Cybercriminals are always looking for ways to make quick, easy money, and gift card scams offer them a golden opportunity to use social engineering and sophisticated phishing techniques to score a payday. Many people fall for gift card scams every year. The U.S. Federal Trade Commission (FTC) says that about one in four people who report losing money to fraud says it happened through a gift card scam. In the first nine months of 2021, nearly 40,000 people reported $148 million stolen using gift cards.
What is a Gift Card Scam?
A gift card scam is a type of fraud that involves the use of gift cards as a means to steal money or personal information from individuals. Scammers may try to obtain gift cards through a variety of tactics, such as pretending to be a legitimate company or organization and asking individuals to purchase gift cards as a form of payment or donation. They may also try to convince individuals to give them the numbers and PINs on their gift cards by claiming that they need the information for some reason, such as to verify the individual’s identity or to process a refund.
If someone calls and asks that you pay them with gift cards, that’s a scammer calling. And once they have the gift card number and the PIN, they have your money.
Scammers may tell you different stories to get you to pay them with gift cards, but this is what usually happens:
- The caller may try to convince you that it’s urgent. The caller may try to convince you that you must pay right away or something bad will happen. They may use fear or pressure tactics to get you to act quickly, without giving you time to think or speak to someone you trust. However, do not fall for this scam and do not pay. It is a fraudulent attempt to get money from you.
- The caller usually tells you which gift card to buy. If someone calls you and tells you to buy a specific gift card, such as one from eBay, Google Play, Target, or iTunes, and instructs you to go to a specific store, like Walmart, Target, CVS, or Walgreens, it may be a scam. The caller may also ask you to purchase cards from multiple stores to avoid suspicion. They may stay on the phone with you while you go to the store and load money onto the card. If you experience this, hang up immediately as it is likely a scam.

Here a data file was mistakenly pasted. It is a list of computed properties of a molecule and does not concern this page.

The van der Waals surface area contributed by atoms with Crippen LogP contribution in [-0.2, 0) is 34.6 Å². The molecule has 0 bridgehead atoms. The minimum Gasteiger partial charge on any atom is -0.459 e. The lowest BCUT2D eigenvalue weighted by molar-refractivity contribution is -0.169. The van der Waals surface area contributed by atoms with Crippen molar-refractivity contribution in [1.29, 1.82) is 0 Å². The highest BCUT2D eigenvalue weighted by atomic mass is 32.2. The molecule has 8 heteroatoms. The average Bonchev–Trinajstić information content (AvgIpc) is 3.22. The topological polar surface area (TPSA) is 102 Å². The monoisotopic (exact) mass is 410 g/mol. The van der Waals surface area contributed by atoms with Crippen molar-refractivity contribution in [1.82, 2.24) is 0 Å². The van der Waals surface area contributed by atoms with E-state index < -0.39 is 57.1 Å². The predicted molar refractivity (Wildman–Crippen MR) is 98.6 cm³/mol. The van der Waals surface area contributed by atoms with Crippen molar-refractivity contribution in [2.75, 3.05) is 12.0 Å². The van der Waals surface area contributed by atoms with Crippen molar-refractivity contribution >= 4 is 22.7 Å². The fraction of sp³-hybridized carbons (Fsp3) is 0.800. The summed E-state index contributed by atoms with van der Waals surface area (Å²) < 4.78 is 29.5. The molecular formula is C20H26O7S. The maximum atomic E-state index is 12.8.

- The caller asks you for the gift card number and PIN. To protect your money and avoid losing it, do not share the card number and PIN on the back of your card with anyone, as a scammer could use this information to access and take the funds you have loaded onto the card. It is important to recognize that this is a scam and to take steps to protect your money. If you have already provided this information and lost your money, it may not be possible to recover it.
How do Gift Card Scams Work?
Gift card scams generally start with the scammer contacting their victim through an email, telephone call, or text/SMS/app message. In this scam, crooks contact potential victims and instruct them to purchase or use a gift card to pay a bill or transfer funds. The scammers often try to create a sense of urgency that compels the victim, saying things like their electricity will be cut off for non-payment unless they pay their bill by gift card immediately. Sometimes scammers prey on people’s fears of getting in trouble at work by pretending to be an executive at the victim’s company who needs money immediately.